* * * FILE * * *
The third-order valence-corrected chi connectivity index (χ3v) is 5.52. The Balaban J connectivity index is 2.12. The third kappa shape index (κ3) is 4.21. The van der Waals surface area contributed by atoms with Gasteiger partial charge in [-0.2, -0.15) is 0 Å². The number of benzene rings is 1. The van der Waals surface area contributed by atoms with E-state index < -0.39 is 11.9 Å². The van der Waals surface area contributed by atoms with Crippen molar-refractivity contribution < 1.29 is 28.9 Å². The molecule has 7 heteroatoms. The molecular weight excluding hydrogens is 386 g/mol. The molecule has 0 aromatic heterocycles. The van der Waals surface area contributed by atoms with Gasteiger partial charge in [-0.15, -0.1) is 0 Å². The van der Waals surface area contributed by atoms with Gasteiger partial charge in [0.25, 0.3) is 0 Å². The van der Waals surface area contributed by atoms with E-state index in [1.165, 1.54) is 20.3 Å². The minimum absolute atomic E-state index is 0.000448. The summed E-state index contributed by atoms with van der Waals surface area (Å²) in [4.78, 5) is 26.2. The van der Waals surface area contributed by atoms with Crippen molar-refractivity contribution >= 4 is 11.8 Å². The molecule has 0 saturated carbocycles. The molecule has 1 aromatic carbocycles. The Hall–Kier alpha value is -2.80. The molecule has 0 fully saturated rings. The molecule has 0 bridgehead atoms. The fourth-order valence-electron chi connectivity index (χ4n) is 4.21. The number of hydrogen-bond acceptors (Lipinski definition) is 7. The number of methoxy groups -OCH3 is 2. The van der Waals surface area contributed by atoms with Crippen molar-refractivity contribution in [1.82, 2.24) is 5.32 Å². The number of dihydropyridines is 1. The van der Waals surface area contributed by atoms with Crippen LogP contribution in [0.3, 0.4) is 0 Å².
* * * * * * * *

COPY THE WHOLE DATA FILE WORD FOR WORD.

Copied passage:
The third-order valence-corrected chi connectivity index (χ3v) is 5.52. The Balaban J connectivity index is 2.12. The third kappa shape index (κ3) is 4.21. The van der Waals surface area contributed by atoms with Gasteiger partial charge in [-0.2, -0.15) is 0 Å². The number of benzene rings is 1. The van der Waals surface area contributed by atoms with E-state index < -0.39 is 11.9 Å². The van der Waals surface area contributed by atoms with Crippen molar-refractivity contribution < 1.29 is 28.9 Å². The molecule has 7 heteroatoms. The molecular weight excluding hydrogens is 386 g/mol. The molecule has 0 aromatic heterocycles. The van der Waals surface area contributed by atoms with Gasteiger partial charge in [-0.15, -0.1) is 0 Å². The van der Waals surface area contributed by atoms with Gasteiger partial charge in [0.25, 0.3) is 0 Å². The van der Waals surface area contributed by atoms with E-state index in [1.165, 1.54) is 20.3 Å². The minimum absolute atomic E-state index is 0.000448. The summed E-state index contributed by atoms with van der Waals surface area (Å²) in [4.78, 5) is 26.2. The van der Waals surface area contributed by atoms with Crippen molar-refractivity contribution >= 4 is 11.8 Å². The molecule has 0 saturated carbocycles. The molecule has 1 aromatic carbocycles. The Hall–Kier alpha value is -2.80. The molecule has 0 fully saturated rings. The molecule has 0 bridgehead atoms. The fourth-order valence-electron chi connectivity index (χ4n) is 4.21. The number of hydrogen-bond acceptors (Lipinski definition) is 7. The number of methoxy groups -OCH3 is 2. The van der Waals surface area contributed by atoms with Crippen molar-refractivity contribution in [1.82, 2.24) is 5.32 Å². The number of dihydropyridines is 1. The van der Waals surface area contributed by atoms with Crippen LogP contribution in [0.3, 0.4) is 0 Å².